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New Existentialists

What Would Jesus Do?

11/01/2013
What Would Jesus Do?
I am willing to admit that I live in a “bubble”—a liberal bubble. I live in an East Coast city and agree with most progressive political and social positions. Most of the people I associate with share similar views and opinions. It takes concentrated effort, therefore, to understand views diametrically opposed to my own. One example is people’s opposition to gay rights and gay marriage. I cheered when New Jersey recently became the fourteenth state in the U.S. to legalize gay marriage after Governor Chris Christie withdrew his administration’s legal opposition...

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Rethinking Complexity

The Other Side of Leaning In

11/01/2013
The Other Side of Leaning In
I love Cheryl Sandberg--her incredible presence, her role as adult supervisor to a difficult tech leader, her social commitment and philanthropy, her role as a parent and spouse, and her new book, Lean In. But I also felt a bit uncomfortable when I read it. I liked and shared her positive emphasis on empowering yourself, and her assumption that personal skills help you make your way at work. I teach the same skills and encourage people to use them, and I see many people who diminish themselves and do not stand up for who they are. But I was deeply challenged when I read a recent...

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New Existentialists

The Courage to Seek: An Awakening Journey of Being: Part Two: The Paradoxical Experience of Being—Freedom & Death

10/31/2013
The Courage to Seek: An Awakening Journey of Being: Part Two: The Paradoxical Experience of Being—Freedom & Death
As I immerse myself in “the work” and struggle to seek a new way of experiencing and being, I was able to appreciate the meaning of the four important paradoxical concepts of our human existence Irvin Yalom described in his book Existential Psychology (1980) from a whole new perspective. Freedom vs. Responsibility I flew many miles across the Pacific Ocean to seek freedom—freedom from my assumed responsibilities back home, and from the self-imposed limitations in my way of being as a matured, responsible individual given my cultural/religious values and beliefs. And...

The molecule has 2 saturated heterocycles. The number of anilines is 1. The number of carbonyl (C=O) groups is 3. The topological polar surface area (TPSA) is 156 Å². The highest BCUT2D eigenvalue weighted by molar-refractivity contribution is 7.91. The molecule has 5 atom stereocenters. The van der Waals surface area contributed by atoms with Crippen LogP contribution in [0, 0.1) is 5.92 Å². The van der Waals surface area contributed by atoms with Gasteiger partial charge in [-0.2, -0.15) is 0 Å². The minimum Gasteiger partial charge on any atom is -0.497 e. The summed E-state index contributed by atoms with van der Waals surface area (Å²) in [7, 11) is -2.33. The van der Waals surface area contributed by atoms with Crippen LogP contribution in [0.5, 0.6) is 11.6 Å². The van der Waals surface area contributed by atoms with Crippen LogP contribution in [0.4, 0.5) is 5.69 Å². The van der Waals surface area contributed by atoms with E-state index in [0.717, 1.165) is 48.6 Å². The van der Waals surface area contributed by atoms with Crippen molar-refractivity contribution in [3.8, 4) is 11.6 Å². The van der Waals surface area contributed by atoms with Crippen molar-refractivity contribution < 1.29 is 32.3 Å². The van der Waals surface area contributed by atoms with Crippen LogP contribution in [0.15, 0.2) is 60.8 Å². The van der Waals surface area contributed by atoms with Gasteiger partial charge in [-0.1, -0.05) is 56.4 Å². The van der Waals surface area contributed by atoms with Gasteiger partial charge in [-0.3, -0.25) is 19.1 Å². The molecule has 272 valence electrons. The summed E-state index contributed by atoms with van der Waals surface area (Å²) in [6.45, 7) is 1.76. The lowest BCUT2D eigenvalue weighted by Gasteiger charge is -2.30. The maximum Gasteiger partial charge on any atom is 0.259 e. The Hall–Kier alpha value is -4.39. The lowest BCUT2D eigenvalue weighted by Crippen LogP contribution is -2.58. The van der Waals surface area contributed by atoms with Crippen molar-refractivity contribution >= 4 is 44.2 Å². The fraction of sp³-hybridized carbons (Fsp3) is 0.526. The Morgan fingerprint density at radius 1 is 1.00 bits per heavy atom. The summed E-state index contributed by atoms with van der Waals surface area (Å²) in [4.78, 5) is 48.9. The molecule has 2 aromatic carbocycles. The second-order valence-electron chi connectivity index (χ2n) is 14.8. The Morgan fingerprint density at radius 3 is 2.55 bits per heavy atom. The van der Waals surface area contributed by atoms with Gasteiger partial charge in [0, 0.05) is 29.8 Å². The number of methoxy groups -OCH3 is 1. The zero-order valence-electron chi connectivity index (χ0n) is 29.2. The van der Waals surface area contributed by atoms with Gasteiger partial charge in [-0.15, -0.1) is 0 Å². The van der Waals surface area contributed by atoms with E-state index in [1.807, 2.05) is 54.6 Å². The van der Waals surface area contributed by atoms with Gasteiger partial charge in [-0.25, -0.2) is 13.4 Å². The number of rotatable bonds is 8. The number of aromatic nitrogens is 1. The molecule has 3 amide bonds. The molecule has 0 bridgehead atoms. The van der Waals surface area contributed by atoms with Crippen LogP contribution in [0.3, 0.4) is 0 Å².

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Rethinking Complexity

Trust, Governance, and the Internet

10/30/2013
Trust, Governance, and the Internet
A recent article by Bruce Schneier, author of the book Liars and Outliers, is titled “The Battle for Power on the Internet.” As he introduces the problem: “We’re in the middle of an epic battle for power in cyberspace. On one side are the traditional, organized, institutional powers such as governments and large multinational corporations. On the other are the distributed and nimble: grassroots movements, dissident groups, hackers, and criminals” (par. 1).  It is certainly a familiar theme at present.  Reports about surveillance...

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New Existentialists

Death, Grief, and Judgment

10/30/2013
Death, Grief, and Judgment
Part of my faith practice involves the celebration of All Saints Day on November 1. It is a day set aside to remember those people of faith who have died in the past year. This remembrance is a reminder of what the writer to the Hebrews called, “this great cloud of witnesses.” This great cloud of witnesses is all those people of faith who have gone before us, as well as those who will come after us. As I grow older and I know more people who have died, this day of remembrance holds more and more significance. It is also a significant day in my life because it is the birthday of...